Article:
View topic - Core dump issue

Core dump issue

General Help about QNX

Postby rnyter » Tue Sep 01, 2009 7:33 pm

mario wrote:Even if locking failed for some reason I wouldn't expect it to crash, fprintf would return -1 or something like that.

The problem may occur rarely because it depends no what the GPS returns.

Yes the textfile is using fprintf and as such is buffered try putting a fflush() afterthe fprintf or setit to non buffered with setvbuf. I think unlike the console a /n doesn't cause data to be flushed to a file.

If you are using 6.4.1 you could try using mudflap ( check the doc ).


OK, thanks. I will try using it to see if it would find out the corruption.
rnyter
Active Member
 
Posts: 24
Joined: Fri Jun 26, 2009 9:27 pm

Postby rnyter » Tue Sep 01, 2009 7:51 pm

Tim wrote:rnyter,

Did the fwrite help?

Also when the crash occurs and you look at the core dump when you walk back up the stack what does rbuffer and rbuffer_crc contain? Knowing that would go a long way toward determining what exactly is happening in terms of corruption (which I agree with Mario must be happening but isn't entirely clear to me either where it does).

Late note here:

I just looked at readcond in the help doc's.

The case where the last 3 arguments are (0,0,t) is marked as RESERVED. Thus I assume this means an indeterminate behavior. Your main readcond uses that exact argument format:

readcond(fd_ser, rbuffer, sizeof(rbuffer), 0, 0, 10);

Maybe it's as simple as changing that is all you need.

Tim


Hi, Tim.

Like I said, I don't know when the crush will happen or not. Sometimes it happens once or twice but other times it never happens. So we will need some time to test it. I also will try checking the memory in rbuffer and rbuffer_crc.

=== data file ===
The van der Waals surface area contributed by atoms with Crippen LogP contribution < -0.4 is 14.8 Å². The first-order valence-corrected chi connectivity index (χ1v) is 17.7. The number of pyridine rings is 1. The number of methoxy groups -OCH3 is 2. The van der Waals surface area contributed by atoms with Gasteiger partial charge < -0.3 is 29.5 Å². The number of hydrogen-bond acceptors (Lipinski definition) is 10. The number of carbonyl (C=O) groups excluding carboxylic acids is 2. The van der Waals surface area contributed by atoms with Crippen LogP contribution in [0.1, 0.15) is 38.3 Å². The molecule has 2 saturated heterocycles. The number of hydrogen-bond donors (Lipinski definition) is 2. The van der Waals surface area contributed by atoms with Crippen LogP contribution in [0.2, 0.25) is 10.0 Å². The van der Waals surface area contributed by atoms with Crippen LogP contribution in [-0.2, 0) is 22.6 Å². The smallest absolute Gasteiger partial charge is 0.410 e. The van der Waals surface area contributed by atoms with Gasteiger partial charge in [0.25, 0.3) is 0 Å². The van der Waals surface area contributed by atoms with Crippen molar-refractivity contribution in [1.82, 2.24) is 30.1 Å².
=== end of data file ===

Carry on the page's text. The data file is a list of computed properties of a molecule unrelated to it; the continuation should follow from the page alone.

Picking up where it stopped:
Thanks for your notice about the RESERVED argument format. I really didn't noticed that. What I used at the beginning is (sizeof(rbuffer), 0, 10) and I think I'd better change it back.

Rnyter
rnyter
Active Member
 
Posts: 24
Joined: Fri Jun 26, 2009 9:27 pm

Postby Tim » Tue Sep 01, 2009 8:14 pm

rnyter,

One other thing you might want to change:

In your read of data

readcond(fd_ser, rbuffer, sizeof(rbuffer), 0, 0, 10);

You ask for up to the full buffer size (300). If for any reason readcond had this much data you'd get 300 bytes worth. Then the strcat that occurs 2 lines later that adds the crc would definitely overflow the 300 byte buffer. To be *really* safe, either you should read 287 bytes or have another buffer that is bigger than rbuffer + rbuffer_crc + string terminator character.

Tim
Tim
Senior Member
 
Posts: 1511
Joined: Wed Mar 10, 2004 12:28 am

Postby mario » Tue Sep 01, 2009 8:58 pm